Looking for a magical doorway? Check the library.
A lot of my favorite stories start out almost exactly the same. There’s this normal, mundane muggle-type person who unexpectedly finds herself, or himself, sucked into another world. A magical world. Usually there’s a quest involved, and only our hero or heroine can get the job done.
This never gets old for me. Whether it’s Harry getting that letter from Hogwarts or Alice tumbling down the rabbit hole or Wendy ending up in Neverland.
But all of the classic portal fantasies (you can read an even nerdier breakdown of the genre here) are for young adults.] If you love those books, but don’t feel like rereading them for the millionth time, here are some adult books that deliver that same brand of magic. (And by adult, I mean written for grownups, not for perverts.)
This is probably my favorite book ever, though I’m realizing that I haven’t read it in a while. It’s about a schlubby guy named Richard Mayhew living in London. He encounters a rough-looking girl who needs help — a girl named Door, how’s that for a magical portal? Helping Door drags Richard into London Below, a dark, magical city that shares space with the London that we all (and Richard) know. Of course he as adventures, really beautifully written adventures from the guy who created the Sandman and Coraline. If you ever go to London, read this first. It will freak your stuff out.
This book — the first in a series of five — strays from the formula a bit because Thursday already lives in a magical place, an alternate of version of England where time travel is possible and, most notably, everyone is obsessed with books. Thursday is sort of a librarian detective who makes her magical journey when she figures out how to read herself into books. The Thursday Next books are wondrous and funny, and they really reward readers. You don’t have to have read all the classics to follow along, but the more you’ve read, the funnier the jokes will be.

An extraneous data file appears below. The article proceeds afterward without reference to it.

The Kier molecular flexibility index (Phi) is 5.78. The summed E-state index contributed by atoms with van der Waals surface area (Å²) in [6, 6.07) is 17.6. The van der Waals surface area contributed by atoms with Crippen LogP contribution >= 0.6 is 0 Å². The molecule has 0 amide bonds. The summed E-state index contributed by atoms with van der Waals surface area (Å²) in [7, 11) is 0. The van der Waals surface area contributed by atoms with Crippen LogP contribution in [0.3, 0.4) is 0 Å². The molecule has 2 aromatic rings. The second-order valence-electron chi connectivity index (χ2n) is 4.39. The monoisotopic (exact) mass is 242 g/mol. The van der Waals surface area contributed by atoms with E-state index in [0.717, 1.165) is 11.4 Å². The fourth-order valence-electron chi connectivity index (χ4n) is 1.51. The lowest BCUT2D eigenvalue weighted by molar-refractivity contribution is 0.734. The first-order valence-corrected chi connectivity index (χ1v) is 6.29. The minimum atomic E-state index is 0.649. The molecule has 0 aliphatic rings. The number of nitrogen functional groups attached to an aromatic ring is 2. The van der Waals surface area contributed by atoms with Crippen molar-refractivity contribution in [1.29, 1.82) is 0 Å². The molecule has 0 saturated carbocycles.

I just read this book for the first time a few weeks ago, and now I’m trying to get everyone to read it. The main character is a high school senior who’s obsessed with just the sort of books we’re talking about. A guy who feels cheated by life because he hasn’t stumbled onto his rabbit hole yet. The easiest way to explain The Magicians is to say that it’s like a morally ambiguous, more adult, grayer Harry Potter. Our protagonist gets to wizard school, but there’s no clear quest waiting for him, and he isn’t even clearly the hero.
If you know of any other great books like this, I’ll hope you’ll share them with me. And if you read The Magicians anytime soon, friend me on Facebook, so we can OMG about it …